the gift of perspective

April is Autism Awareness month. Have you heard? What a wonderful thing it is to raise awareness, to educate the world about our children and to hopefully foster some understanding and compassion.

CNN is running articles every day, Autism Speaks is holding auctions, teach-ins, world wide web walks ~ what a glorious thing awareness is! and what a double edged sword for the (already emotional) Mom of an autistic child with caring friends and family who lovingly send ‘have you seen this?’ e-mails all day long.

One of those though, brought an unexpected gift. An article on CNN, called ‘Asperger’s: My life as an Earthbound Alien’ was written in the first person by a CNN manager who was recently diagnosed with AS, at the age of 48. The last line of the article reads as follows:

“I could tell you so much more, but instead let me share one last insight. Don’t pity me or try to cure or change me. If you could live in my head for just one day, you might weep at how much beauty I perceive in the world with my exquisite senses. I would not trade one small bit of that beauty, as overwhelming and powerful as it can be, for ‘normalcy’.”

~ See the article in its entirety here:

I always feel so privileged to get glimpses into the minds and hearts of people that have lived through this. When someone says, ‘I wouldn’t change it for the world’ .. Gosh, what an amazing reminder that every bit of this struggle (both real and perceived) is SUBJECT TO PERCEPTION. Which, quite frankly, doesn’t make it any easier, but helps so much to inform the way we choose to parent these wonderful children.

I find parenting to  be my most enormous daily challenge that has the greatest reward (kinda like the peace corps … the toughest job you’ll ever love) but also one that leaves me vulnerable and insecure ALL the time.  I feel like we spend so much time trying to walk the line between ‘changing’ our kids to fit into ‘our’ world  and trying to figure out how to teach the world to change to accommodate them. Which task is less daunting? Is either worthwhile or remotely achievable? Will either ultimately lead to a sense of comfort and happiness for my child?

I have come to the conclusion that the answers to those questions, if they exist, are not absolute. They are necessarily mailable, and against every bit of my nature, they force me to embrace an open-ended and undetermined path. But I don’t think that the fact that their answers are ever changing makes the pursuit of them any less valid or helpful. I believe down to the soles of my feet that we have to keep searching for the right balance, tweaking the dosages of changing them and changing us in order to be the best parents, advocates and teachers that we can be for our kids.

Above all, I am so grateful to those people who are able to let us into the world of our children’s minds, especially when they remind us of the wonderful gift that they have been given.

On this note, I was sent this wonderful new publication, aptly called Glimpse. In it is an amazing article by Michael Moon, a young man with autism, that echoes the sentiment of the CNN manager. His writing is moving and hopeful and incredibly, torturously beautiful. He describes himself as being “blessed with living on the edge of two worlds. One foot in the sensory internal overload of autism and one foot in the ‘normal’ world.”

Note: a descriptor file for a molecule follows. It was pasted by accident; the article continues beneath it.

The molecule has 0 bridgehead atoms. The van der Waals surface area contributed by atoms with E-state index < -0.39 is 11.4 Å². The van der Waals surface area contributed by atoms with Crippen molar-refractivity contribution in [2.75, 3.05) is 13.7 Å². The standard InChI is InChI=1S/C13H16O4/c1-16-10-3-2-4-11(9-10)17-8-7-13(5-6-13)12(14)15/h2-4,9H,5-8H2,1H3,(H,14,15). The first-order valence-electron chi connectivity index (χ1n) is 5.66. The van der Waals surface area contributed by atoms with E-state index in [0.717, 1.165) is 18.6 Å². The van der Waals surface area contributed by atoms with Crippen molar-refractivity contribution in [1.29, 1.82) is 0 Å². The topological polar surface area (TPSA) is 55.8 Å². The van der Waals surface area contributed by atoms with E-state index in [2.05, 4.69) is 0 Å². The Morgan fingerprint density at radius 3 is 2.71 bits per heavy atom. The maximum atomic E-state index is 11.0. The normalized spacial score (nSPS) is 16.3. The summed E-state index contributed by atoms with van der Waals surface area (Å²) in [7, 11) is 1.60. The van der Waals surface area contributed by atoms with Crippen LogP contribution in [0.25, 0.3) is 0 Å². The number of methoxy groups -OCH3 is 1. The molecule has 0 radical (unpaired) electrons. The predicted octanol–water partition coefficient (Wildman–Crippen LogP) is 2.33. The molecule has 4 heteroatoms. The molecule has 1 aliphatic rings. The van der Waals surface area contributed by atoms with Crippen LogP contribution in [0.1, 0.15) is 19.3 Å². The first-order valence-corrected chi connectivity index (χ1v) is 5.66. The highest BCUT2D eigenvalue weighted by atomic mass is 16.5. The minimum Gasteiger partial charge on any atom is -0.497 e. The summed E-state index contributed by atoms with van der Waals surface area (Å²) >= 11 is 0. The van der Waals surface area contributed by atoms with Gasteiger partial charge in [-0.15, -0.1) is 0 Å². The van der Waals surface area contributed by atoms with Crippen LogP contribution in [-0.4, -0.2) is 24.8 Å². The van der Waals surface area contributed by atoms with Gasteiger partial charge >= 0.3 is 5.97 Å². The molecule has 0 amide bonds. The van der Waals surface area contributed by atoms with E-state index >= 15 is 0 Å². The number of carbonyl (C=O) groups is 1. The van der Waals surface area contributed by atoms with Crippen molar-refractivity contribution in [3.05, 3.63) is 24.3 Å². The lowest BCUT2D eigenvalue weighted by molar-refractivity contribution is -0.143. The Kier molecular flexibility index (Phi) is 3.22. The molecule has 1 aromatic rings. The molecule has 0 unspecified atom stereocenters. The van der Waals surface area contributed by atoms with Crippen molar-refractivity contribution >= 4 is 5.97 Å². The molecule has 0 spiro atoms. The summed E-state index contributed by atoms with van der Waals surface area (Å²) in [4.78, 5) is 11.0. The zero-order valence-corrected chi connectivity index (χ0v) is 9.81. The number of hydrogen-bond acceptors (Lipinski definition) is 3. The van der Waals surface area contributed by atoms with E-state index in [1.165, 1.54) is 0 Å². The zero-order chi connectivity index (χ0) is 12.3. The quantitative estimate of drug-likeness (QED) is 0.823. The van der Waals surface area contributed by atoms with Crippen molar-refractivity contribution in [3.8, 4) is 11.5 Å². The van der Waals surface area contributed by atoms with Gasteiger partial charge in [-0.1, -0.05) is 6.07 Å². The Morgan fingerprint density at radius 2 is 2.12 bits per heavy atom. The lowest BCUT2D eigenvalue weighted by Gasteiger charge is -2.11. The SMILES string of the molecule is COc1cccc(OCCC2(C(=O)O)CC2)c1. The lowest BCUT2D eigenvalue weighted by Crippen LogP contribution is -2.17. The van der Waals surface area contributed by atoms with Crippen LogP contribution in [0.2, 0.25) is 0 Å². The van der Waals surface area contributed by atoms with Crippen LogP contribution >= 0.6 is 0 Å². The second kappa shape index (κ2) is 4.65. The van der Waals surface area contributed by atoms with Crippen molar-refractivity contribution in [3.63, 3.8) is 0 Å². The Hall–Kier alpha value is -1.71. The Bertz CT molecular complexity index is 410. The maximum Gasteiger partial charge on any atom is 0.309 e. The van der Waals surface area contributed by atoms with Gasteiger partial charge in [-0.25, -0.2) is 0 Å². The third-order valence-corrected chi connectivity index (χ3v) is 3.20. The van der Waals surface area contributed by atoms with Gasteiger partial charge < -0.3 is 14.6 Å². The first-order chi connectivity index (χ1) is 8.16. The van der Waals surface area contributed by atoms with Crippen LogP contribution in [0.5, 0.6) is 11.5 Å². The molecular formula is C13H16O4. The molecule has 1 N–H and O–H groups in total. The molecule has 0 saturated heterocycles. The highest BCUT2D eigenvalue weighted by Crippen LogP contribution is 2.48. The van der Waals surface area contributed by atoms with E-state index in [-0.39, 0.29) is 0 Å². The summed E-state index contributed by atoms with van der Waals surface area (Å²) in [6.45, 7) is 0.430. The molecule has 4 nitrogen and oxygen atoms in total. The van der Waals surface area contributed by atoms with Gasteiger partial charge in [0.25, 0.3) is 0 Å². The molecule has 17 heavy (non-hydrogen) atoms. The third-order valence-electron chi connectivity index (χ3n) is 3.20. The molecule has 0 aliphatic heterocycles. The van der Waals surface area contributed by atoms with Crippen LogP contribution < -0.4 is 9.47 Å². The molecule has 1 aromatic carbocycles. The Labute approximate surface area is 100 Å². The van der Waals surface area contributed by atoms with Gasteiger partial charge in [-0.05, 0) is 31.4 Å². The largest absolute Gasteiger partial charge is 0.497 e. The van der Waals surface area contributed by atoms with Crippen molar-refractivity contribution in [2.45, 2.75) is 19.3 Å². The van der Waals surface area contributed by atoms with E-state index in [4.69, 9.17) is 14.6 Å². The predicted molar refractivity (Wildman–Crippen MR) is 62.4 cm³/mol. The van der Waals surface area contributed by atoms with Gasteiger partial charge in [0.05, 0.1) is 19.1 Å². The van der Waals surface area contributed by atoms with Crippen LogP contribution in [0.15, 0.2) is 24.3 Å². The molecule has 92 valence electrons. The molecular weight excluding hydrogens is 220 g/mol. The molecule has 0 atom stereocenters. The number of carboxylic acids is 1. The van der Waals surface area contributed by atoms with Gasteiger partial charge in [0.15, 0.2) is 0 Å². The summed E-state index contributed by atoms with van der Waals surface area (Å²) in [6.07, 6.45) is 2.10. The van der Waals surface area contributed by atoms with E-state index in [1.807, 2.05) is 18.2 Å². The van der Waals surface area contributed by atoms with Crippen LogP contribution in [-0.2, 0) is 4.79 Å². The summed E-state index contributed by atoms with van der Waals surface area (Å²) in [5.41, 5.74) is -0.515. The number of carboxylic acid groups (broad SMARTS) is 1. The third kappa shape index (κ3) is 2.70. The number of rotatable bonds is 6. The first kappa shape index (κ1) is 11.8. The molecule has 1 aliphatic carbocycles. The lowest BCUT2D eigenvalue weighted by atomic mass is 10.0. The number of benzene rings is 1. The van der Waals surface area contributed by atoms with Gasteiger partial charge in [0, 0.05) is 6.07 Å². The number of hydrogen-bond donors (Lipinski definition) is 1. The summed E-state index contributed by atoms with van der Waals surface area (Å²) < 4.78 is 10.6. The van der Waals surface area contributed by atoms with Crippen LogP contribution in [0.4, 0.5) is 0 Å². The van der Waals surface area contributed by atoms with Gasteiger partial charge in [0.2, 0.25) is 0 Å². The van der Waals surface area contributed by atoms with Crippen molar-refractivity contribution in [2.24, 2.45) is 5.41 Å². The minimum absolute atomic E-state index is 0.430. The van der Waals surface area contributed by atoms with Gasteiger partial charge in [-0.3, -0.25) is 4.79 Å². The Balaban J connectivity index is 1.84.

He talks about the gift of hyper “sensitivity to sensory stimulation and the detail within it.” In describing the experience of seeing a water fountain with a friend he says,

“It turned out all she could see was the fountain; she’d taken it in and was ready to move on to the next sight. I hadn’t finished looking at the fountain yet because, to my vision, the fountain was a collection of dancing interlocking patterns that each needed attention. Though it took me much longer to take in that fountain, I realized that the richness I experienced was so much deeper than most people ever see. I began showing her the textures in the water, the way you could see the individual water drops held in mid air sparkling in the light, the unusual colors blended in the pool .. endless vignettes that to me were huge and visceral and to her were just a fountain.”

Read the essay in it’s entirety on pages 8-10 of the following:   

OK, time to lighten things up! If the above was Tolstoy, let’s throw a little Grisham in the mix ..  Grab Tracy Lawrence’s album Strong and blast the first track, a song called ‘It’s all how you look at it.’ The chorus goes ‘I guess it’s all how you look at it. You might see more than the side that you’re seeing. Turn it upside down and shake it up a bit. It could be a good thing. It’s all how you look at it.’

Every challenge is an opportunity, every defeat is a chance to learn, every difference is a gift to be celebrated.  So, rather than choosing to curl up and hide under my desk as the news goes by this month (as appealing as that may be at times), I’ve decided to find the morsels of beauty in it. Because it really is all how you look at it.

One thought on “the gift of perspective

  1. I agree with this. I am actually using my own perspective with AS and educate (along with research) my OT peers about autism from how someone like myself sees autism. The number of OT practitioners and students with autism are not that many… as you can imagine the demands of someone working in that profession. Meanwhile, out of these OT practitioners (including myself), I have heard that I am by far the most outspoken about autism. I probably am the first person with autism ever to get an OT doctorate degree of any kind in the world in less than a year.

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